Artists such as Louise Bourgeois and Francis Bacon (listed in their fields respectively) recognize and accept these changes and interpret them in their artworks.
Art began around 15 000 BC, often favouring drawing over colour in forms such as cave paintings. There have been changes from emphasis on geometrical shapes such as mosaics and arches, religious and gothic-based, in which art evolved from it's two dimensions and was practised in sculpture format, the Victorian and art Nouveau-influenced craft movements in which art became decoration through to Dada in which the art was taken off the canvas - new materials and exhibiting practises were used to encourage stronger responses from the audience. Subject matter had changed from communicative, to aesthetic, to political, social and emotional.
Dada was the jump-off point for performance art. The origin is said to be found in 1917 in Zurich, where several notable Dadaists, spoke nonsensical words to complement nonsense acts to protest the Great War and the importance f art in general: "...No more cute art in frames, no more static art that only makes the Philistines richer."
An integral part f the ritual f performance art is it's ephemerality - it is not static like most artworks. After it is finished nothing will be the same again and nothing is left. Performance art is described as unprecedented and because f its originality, it is difficult to censor. It is very relevant to its time because f the short period f time needed between the process f conception and performance and political, social and philosophical views can be explored in-depth such as in the 1970's and in the 1980's in which "Queer Theatre" was founded in which homosexual issues were dealt with. It occupies an environment with specific objects and actions for a specific amount f time and because f the brevity and intent f the artwork, everything present has a meaning.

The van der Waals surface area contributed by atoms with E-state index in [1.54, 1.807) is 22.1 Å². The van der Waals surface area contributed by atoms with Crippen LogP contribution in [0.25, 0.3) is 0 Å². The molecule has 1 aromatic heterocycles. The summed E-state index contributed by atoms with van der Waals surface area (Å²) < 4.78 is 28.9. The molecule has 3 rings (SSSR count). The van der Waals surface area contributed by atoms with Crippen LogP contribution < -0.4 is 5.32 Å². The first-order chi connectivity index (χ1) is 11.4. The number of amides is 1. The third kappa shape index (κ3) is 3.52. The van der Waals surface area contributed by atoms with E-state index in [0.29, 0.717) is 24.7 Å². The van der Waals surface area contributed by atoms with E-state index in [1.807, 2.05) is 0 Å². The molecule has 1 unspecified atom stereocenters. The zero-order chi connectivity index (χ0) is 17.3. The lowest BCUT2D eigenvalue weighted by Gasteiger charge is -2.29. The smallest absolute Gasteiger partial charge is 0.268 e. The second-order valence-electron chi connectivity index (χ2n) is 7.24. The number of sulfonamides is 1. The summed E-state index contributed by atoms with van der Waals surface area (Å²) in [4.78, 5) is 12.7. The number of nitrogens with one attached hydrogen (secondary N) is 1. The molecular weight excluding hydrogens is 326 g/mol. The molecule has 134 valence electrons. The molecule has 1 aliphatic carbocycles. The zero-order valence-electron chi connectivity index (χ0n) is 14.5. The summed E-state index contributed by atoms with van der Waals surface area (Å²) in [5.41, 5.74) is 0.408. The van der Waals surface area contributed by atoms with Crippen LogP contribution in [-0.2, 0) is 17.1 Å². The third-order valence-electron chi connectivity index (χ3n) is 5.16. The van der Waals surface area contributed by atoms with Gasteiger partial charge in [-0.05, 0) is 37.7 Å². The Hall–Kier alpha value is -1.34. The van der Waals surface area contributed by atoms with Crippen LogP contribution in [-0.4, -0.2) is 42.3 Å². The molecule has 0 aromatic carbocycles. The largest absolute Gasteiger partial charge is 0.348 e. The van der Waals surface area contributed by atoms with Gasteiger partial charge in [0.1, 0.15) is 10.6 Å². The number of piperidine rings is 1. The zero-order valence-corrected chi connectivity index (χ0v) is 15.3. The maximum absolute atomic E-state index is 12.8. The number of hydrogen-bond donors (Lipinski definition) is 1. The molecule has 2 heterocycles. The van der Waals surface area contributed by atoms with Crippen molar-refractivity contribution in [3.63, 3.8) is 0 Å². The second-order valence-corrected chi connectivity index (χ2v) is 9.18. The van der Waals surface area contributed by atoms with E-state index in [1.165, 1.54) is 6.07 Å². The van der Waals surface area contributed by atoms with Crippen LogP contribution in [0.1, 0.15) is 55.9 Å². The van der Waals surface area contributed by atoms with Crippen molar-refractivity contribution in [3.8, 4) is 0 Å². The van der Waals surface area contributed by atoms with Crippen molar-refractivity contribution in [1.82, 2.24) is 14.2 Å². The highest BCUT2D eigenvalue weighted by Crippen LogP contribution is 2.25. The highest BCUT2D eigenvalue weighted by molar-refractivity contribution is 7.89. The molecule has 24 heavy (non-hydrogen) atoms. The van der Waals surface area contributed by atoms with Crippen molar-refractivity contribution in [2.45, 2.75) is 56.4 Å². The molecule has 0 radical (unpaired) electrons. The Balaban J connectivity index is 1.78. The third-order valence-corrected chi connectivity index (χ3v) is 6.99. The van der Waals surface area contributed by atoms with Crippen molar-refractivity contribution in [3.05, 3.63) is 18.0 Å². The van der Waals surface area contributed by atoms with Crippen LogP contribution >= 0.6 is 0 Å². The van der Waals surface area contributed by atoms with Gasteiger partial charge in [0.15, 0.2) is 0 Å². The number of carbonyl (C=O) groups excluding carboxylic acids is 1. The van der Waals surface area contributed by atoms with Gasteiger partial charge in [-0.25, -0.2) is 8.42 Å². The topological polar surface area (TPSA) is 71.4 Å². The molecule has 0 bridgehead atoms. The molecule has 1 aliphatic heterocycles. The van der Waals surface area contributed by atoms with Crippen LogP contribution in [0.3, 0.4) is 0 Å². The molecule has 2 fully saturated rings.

Performance art also brings another change to the world f the artwork - the role f the audience. It is made to be watched and experienced in the moment specifically for those who witness it, therefore, the audience has a much more integral part. As the audience is generally small, there can be much interaction between them and the artist and the experience is much more direct and the message is more vigorously felt because f the proximity and actuality f the piece. What happens on stage can affect the audience and the artist more directly views their response. The audience can be loud, angry or irritating and what the audience does can affect the actors on stage unlike with other fixed artworks, whatever the audience does, (aside from vandalising it) the artwork will not change.
Louise Bourgeois is a forerunner in performance art. His performance works are often structured around the confines f the artist's own body and often have a deeply impacting affect upon his audiences because f their graphically disturbing nature. For example, in 1977, he created the illusion f cutting off one f his arms with a small axe after stuffing meat into a shirtsleeve fitted with a prosthetic hand.
In 2000 he impounded himself in a small cell-like confinement, without